A viable approach to increasing STEM starts with empathy
Research Funding and the Future of Scientific Invention
From his post at the head of the government research department ARPA-E, Majumdar thinks so. The group funds some of the most imaginative and ambitious scientists in the world. The centerpiece of Majumdar's talk was a presentation on "a few chapters in the ARPA-E story," a handful of scientists who are paving the way toward energy sustainability. These are futuristic thinkers, but Majumdar was eager to connect them to the past.
He framed their research in the context of a long history of American ingenuity, showing slides of such innovators as the Wright brothers and the inventor of the polio vaccine James Salk. He also framed it as part of a global competition. "The world is hungry for alternative solutions to energy. Make no mistake: there's a global race going on to seize this opportunity," he said.
The next and final speaker was Nobel Prize Laureate Peter Agre, the Johns Hopkins University scientist who took home the honor in 2003 for his discovery of aquaporins, a plumbing system in cells. His outlook on scientific opportunity was less positive than Majumdar's.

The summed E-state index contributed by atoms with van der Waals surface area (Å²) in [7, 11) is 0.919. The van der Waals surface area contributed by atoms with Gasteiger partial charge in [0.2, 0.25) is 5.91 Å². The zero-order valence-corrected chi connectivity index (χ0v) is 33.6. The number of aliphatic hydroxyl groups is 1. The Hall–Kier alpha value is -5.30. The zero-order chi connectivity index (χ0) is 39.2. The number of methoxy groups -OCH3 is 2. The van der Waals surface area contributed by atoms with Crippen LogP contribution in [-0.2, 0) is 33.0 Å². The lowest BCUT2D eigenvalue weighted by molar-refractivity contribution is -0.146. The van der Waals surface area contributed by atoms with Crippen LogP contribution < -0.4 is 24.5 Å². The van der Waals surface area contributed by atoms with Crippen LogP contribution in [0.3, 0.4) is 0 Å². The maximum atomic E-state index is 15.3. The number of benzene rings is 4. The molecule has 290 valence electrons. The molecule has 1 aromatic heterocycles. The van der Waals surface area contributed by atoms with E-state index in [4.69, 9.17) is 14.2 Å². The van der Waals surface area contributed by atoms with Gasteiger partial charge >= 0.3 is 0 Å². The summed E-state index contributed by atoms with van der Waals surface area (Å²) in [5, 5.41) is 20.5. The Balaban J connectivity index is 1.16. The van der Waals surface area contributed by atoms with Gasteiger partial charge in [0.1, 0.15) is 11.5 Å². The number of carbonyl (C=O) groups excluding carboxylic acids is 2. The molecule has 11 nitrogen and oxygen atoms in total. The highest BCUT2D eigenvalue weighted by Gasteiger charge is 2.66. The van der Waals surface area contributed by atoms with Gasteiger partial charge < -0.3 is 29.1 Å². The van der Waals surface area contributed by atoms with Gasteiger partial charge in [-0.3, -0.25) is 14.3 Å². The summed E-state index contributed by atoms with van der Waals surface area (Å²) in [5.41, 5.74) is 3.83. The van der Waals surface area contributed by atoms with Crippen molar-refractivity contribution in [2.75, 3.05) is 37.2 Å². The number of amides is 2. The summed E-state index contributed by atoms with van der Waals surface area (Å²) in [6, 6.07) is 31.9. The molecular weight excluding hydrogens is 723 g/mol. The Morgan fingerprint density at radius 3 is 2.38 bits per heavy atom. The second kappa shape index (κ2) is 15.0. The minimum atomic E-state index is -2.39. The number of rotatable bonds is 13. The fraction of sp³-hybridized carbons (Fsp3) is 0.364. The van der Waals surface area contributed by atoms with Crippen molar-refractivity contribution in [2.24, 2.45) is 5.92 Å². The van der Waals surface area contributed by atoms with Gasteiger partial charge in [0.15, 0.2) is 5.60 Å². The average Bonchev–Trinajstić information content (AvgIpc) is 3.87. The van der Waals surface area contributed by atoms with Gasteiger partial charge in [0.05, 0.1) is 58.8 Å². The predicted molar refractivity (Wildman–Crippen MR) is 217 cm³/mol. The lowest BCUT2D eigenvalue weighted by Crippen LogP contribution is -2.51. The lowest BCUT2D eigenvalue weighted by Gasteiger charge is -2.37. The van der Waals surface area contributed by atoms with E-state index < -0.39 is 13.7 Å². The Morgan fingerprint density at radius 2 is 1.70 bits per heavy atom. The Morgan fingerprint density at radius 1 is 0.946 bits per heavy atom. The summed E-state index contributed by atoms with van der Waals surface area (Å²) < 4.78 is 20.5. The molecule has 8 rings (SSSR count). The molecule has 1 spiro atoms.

Agre dwelled on the sober financial realities of research science and the "prohibitive" cost of running a research university. "Our best and brightest young scientists can't get started," said Agre. When The Atlantic's Steve Clemons asked Agre for two or three things the federal government could do to advance science and technology, Agre offered only one: "A stable source of predictable funding."
It's a strange feeling, sitting in a room with a Nobel Laureate. But the bottom line is, Agre is just a person. In fact, behind all the technologies and innovations that will propel us toward what's to come are people -- innovators and inventors, thinkers, dreamers, boundary breakers. Investing in the future means investing in them.
- A love of all things innovation is what first drew Laura to Ashoka, where she works to identify and connect leading social entrepreneurs--innovators applying new solutions to some of the oldest and most entrenched societal problems. She also serves as managing editor of Ashoka's StartEmpathy, the forthcoming online home of a movement focusing on educational innovation. Before coming to Ashoka, Laura worked as Communications Director of a mobile health technology start up building products to bring primary care into the 21st century.
Learning about innovation from the DIY solutions of hobbled citizens